“Catechesis” (Greek for “instruction”) is the formal name for classes given to those wishing to join the Orthodox Church.
In addition to covering everything from the origins of Scripture to the theology of icons, I’ve always left room in my curriculum for questions. Over the years, I’ve heard some pretty interesting ones. But there’s no question as to which took the cake.
A few years ago, a woman asked, “Can you explain what would happen if you were accused of sexual misconduct — how someone would submit an allegation, and how it would be dealt with?” Good thing I wasn’t sipping my tea at the moment, or it might’ve come out my nose.
That one caught me off guard, but after a little shock I welcomed it as insightful. It so happens that accountability in such matters is extremely important to the Orthodox Church in America. A decade ago, our central administration came out with official “Policies, Standards and Procedures on Sexual Misconduct.” These were inspired largely by lessons learned from the tragic experience of our Roman Catholic brethren.
Given the focus on it, you’d think this document was a lost Apostolic writing. Clergy must review it annually with their parish councils. So, equipped with the familiarity that comes from repetition, I was able to (nervously) explain what the procedure would be for dealing with me — including that allegations involving a minor must be reported to both church and civil authorities.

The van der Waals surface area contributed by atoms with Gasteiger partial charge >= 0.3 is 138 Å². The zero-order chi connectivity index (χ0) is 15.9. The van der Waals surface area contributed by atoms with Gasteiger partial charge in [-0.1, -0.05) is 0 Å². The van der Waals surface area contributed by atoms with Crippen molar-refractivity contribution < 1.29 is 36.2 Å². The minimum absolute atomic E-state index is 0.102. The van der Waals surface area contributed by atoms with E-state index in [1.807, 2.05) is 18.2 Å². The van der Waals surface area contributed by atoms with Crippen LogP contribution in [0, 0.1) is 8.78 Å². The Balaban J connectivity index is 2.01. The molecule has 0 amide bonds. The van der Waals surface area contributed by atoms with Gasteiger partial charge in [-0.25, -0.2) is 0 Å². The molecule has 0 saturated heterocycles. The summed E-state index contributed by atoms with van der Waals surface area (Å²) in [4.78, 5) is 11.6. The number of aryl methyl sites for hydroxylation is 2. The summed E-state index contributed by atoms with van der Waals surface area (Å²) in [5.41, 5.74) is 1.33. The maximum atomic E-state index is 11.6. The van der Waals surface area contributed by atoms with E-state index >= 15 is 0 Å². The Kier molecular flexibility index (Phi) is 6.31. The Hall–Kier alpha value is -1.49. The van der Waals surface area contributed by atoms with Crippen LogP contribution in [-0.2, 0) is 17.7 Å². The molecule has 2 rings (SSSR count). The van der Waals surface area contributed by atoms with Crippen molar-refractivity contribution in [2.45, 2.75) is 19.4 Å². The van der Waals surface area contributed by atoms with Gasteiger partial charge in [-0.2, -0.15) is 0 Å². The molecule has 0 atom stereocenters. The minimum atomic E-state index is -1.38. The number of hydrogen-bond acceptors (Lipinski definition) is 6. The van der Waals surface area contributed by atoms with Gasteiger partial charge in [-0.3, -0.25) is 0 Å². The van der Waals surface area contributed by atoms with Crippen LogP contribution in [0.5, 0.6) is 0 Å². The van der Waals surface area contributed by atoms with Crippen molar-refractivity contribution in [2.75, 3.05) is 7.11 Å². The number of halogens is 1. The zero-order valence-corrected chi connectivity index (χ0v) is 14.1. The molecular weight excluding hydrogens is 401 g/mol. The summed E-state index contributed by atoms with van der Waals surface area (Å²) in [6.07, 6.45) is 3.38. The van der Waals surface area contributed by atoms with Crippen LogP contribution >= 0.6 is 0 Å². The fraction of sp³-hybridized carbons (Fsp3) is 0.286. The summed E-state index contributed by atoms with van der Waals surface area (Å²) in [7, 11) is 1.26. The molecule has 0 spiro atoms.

And that even in cases of consenting adults, any sexual contact between a member of the clergy and someone not their spouse is deemed “non-consensual” by definition. Although not legally abusive, such a relationship would be considered spiritually abusive, and the offending cleric defrocked.
When I finished explaining, my class said that was one of our most valuable sessions ever. I was quite surprised. To be honest, we clergy sometimes feel burdened by all the compliance reports and supplemental training — not to mention having to run criminal background checks on every adult in the parish who has more than incidental contact with minors, or is deemed a person in authority.
But there’s no question it’s worth it, if it protects even one person. And as my class shared, it’s refreshing to belong to a church where clergy are held accountable. None of them were former Roman Catholics, either. They were all referring to the personality cults fostered in independent churches of their pasts, where abusive pastors (sexually or otherwise) can reign with impunity.
Which is why this question about sexual misconduct, as much as it may seem a departure into current affairs, actually has direct bearing on formal instruction in the faith — because accountability isn’t some concept imported from the “secular world.” It’s a theological value, integral to the very identity of the church. So having accountability isn’t just about good governance. Actually, it’s about good ecclesiology.